Posted by zenboomerang on (October 19, 2012, 4:53 GMT)

As for Philander being called a great, even if he plays in every Test match until 2017 (&32y.o.) he will have only have played 50 Tests, which would be a minimum for most people in describing a players career record... Gillespie played 71 Tests & I wouldn't put him in the great catagory but I consider him a better bowler, though time will tell...

Posted by Meety on (October 19, 2012, 2:55 GMT)

@Chris_P on (October 19 2012, 00:45 AM GMT) - see you at the Gabba, going Day 1. As far as the injury, I've been lucky this season so far - I play Village cricket so my season has basically just finished! Regarding MJ - he really is everybody's whipping boy! As far as world's worst spinners I would of had Blackwell in that list but then I remember back to our A-tour & I think I'll just shut up!

Posted by PFEL on (October 19, 2012, 0:46 GMT)

I was under the impression that the passage about Mitchell Johnston offering technical advice was a joke. And a pretty funny one. It is surprising to see so many serious responses.

Posted by Chris_P on (October 19, 2012, 0:45 GMT)

@Meety, Yep, agreed, why it was even included is beyond me, probably to gain a reaction (which it did!). I am hoping the time before now & the first test is used wisely by Lyons, you just can't lose the style that has worked for you for so long. He was an integral part of the attack when selected (understand why he wasn't selected for Perth, which btw, probably finished Kreja's career). If we ever get another Colin Miller type of bowler who mixed up both pace & spin, Perth would be perfect. Got my tickets, time off, ready for the Gabba, & also going to the Adelaide test as well, so my own cricket is only going to be part season for me (still got a niggling knee injury so need a break).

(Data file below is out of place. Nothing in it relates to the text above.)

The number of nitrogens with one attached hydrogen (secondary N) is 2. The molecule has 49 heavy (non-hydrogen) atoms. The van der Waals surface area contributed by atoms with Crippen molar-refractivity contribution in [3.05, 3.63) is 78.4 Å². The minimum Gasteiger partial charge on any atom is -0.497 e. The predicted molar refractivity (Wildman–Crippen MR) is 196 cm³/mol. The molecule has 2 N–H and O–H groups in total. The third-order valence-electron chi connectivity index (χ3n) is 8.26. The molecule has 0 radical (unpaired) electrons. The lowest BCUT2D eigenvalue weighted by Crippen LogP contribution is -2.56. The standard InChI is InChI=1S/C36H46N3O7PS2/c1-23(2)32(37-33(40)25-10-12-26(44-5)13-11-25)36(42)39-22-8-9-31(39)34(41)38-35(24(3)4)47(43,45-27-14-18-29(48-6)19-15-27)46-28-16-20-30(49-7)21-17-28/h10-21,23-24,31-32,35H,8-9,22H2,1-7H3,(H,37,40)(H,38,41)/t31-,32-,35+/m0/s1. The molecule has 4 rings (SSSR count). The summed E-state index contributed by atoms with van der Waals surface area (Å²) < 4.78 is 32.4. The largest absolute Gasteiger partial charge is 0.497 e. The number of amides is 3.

Posted by Moppa on (October 18, 2012, 23:31 GMT)

@Gizza, I'm pretty sure there weren't penalties for slow over rates back in the Windies' heyday. I think they came in during the 1990s.

Posted by Chris_P on (October 18, 2012, 22:58 GMT)

@RednWhiteArmy. Now that's rich coming from a country that produced Hemmings, Giles, Tufnell, Emburey, Dawson et all who spun it less than I currently do!! LOL.

Posted by Meety on (October 18, 2012, 22:54 GMT)

@Gizza on (October 18 2012, 08:52 AM GMT) - btw - on the topic of how did the WIndies do it? The answer is - they didn't!!!! On the rare occassions that they didn't bowl the opposition out in a day, they struggled to get 75 overs in. I remember many a match would go an hour or so overtime when they were bowling. The WIndies style led to minimum overs laws. It really was a part of their mental disintigration of opposing teams as even if you were scoring at 3 rpo - you would barely be scoring 70 runs a session. @Chris_P on (October 18 2012, 21:08 PM GMT) - really not sure why MJ's name was raised in the article when it is termed "...it is believed he was even offered technical suggestions..." - believed? Either he did or he didn't, either a genuine source told him or its a bit of gossip, or maybe a false throw a way line where someone says "Ah even MJ was telling him to change his grip" Dunno, wouldn't want to report something like that unless I had it first hand!